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Grubhub's restaurant delivery service sounds like a win-win-win: Restaurants get access to customers who don't want to leave their couch; diners get great food without having to put pants on; and Grubhub itself cleans up a tidy 15 to 20 percent commission on the final bill.
But it's that last part that proving tricky for the company "disrupting" the restaurant industry. Grubhub claims to only charge restaurants for food orders it helps to generate, but a new lawsuit alleges the company has been billing them for all kinds of calls, including questions or complaints, and sometimes doubling their commission.
According to a report from the New York Post, Grubhub cofounder Mike Evans, admitted as far back as 2013 that his company can't listen in on each call, so it uses a "statistical model" to determine whether or not a phone call through its system resulted in an order or not. "It turns out to be possible to predict with a high degree of accuracy which calls are orders or not," Evans said.
Upon what is that statistical model based? A timer, claims a class action lawsuit filed by Munish Narula, owner of Tiffin Indian Cuisine in Philadelphia. His suit claims Grubhub bills restaurants for any call over 45 seconds, regardless if an order was actually placed or not. That means Grubhub is receiving commissions on non-orders, and doubling their commissions if someone calls, then places an order later, as the Post explained:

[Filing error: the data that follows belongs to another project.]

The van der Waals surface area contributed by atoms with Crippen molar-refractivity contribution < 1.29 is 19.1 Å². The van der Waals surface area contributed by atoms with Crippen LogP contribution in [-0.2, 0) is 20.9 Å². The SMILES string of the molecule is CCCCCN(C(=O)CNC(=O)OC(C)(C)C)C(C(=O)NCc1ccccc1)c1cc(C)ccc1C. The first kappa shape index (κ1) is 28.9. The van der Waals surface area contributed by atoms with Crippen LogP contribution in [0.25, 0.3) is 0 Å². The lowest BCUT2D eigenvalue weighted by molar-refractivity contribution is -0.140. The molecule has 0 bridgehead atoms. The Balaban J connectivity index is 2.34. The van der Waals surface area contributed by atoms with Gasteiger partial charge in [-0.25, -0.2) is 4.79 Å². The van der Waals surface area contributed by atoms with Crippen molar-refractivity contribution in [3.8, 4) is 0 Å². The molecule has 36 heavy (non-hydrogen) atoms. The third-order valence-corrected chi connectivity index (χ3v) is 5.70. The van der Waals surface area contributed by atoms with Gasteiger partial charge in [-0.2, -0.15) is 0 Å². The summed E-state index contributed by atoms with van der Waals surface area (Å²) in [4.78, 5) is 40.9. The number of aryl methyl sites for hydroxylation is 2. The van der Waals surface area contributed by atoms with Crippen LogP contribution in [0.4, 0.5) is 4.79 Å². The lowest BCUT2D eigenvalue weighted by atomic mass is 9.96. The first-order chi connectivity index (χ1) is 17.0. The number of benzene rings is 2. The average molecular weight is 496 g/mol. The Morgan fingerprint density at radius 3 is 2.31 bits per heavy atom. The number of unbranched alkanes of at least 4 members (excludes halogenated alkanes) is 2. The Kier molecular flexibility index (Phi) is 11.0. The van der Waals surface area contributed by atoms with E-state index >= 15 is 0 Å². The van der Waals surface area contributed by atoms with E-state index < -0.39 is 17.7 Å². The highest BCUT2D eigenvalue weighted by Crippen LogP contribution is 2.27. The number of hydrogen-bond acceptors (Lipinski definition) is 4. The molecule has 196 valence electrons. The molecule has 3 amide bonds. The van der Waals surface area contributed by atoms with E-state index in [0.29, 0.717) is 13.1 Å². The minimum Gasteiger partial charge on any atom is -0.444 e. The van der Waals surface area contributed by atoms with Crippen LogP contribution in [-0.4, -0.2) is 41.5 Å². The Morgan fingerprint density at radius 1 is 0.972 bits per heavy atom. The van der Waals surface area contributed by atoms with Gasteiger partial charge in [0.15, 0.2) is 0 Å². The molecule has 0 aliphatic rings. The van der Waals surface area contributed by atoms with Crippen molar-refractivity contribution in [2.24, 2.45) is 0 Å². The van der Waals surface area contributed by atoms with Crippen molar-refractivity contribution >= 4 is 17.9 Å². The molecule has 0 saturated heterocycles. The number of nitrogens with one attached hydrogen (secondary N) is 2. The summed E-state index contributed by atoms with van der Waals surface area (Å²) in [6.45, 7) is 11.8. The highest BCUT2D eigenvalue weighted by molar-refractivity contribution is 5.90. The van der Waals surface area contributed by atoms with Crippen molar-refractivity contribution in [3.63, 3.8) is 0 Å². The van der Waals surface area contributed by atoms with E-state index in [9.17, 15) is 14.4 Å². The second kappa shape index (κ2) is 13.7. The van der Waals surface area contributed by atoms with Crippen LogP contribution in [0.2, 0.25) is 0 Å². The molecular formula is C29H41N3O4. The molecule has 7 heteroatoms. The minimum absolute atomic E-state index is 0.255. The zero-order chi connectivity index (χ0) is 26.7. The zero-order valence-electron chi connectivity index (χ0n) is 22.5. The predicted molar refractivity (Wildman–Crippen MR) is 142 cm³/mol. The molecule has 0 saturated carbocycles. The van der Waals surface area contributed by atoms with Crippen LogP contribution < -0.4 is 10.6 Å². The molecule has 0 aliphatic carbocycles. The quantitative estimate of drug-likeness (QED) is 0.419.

Last November, a woman called Italian eatery Enoteca at 6:50 p.m. to ask if they had gluten-free pasta. The Brooklyn restaurant was charged a $9.07 fee for the call -- even though no order was made -- by Grubhub, America’s largest food ordering service ...
Fees for non-orders have the effect of doubling Grubhub's normal commissions of 15 percent to 20 percent of the final bill, restaurateurs say. For example, the woman who called about the gluten-free pasta placed an order on Grubhub's app two minutes later, earning the company an additional $9.18 -- or a 36.5 percent commission on the single order, documents show.
And there's not much customers can do about it, other than ordering outside of Grubhub or its delivery service Seamless. Grubhub often sets up brand new phone numbers for restaurants it contracts with, and displays the new phone numbers on its app. Grubhub automatically forwards its calls to the restaurants, so customers may never know the difference because.
The lawsuit, filed in Philadelphia federal court in December, is seeking $5 million in damages. But litigation could eventually involve tens of thousands of restaurants, and cost Grubhub tens of millions.
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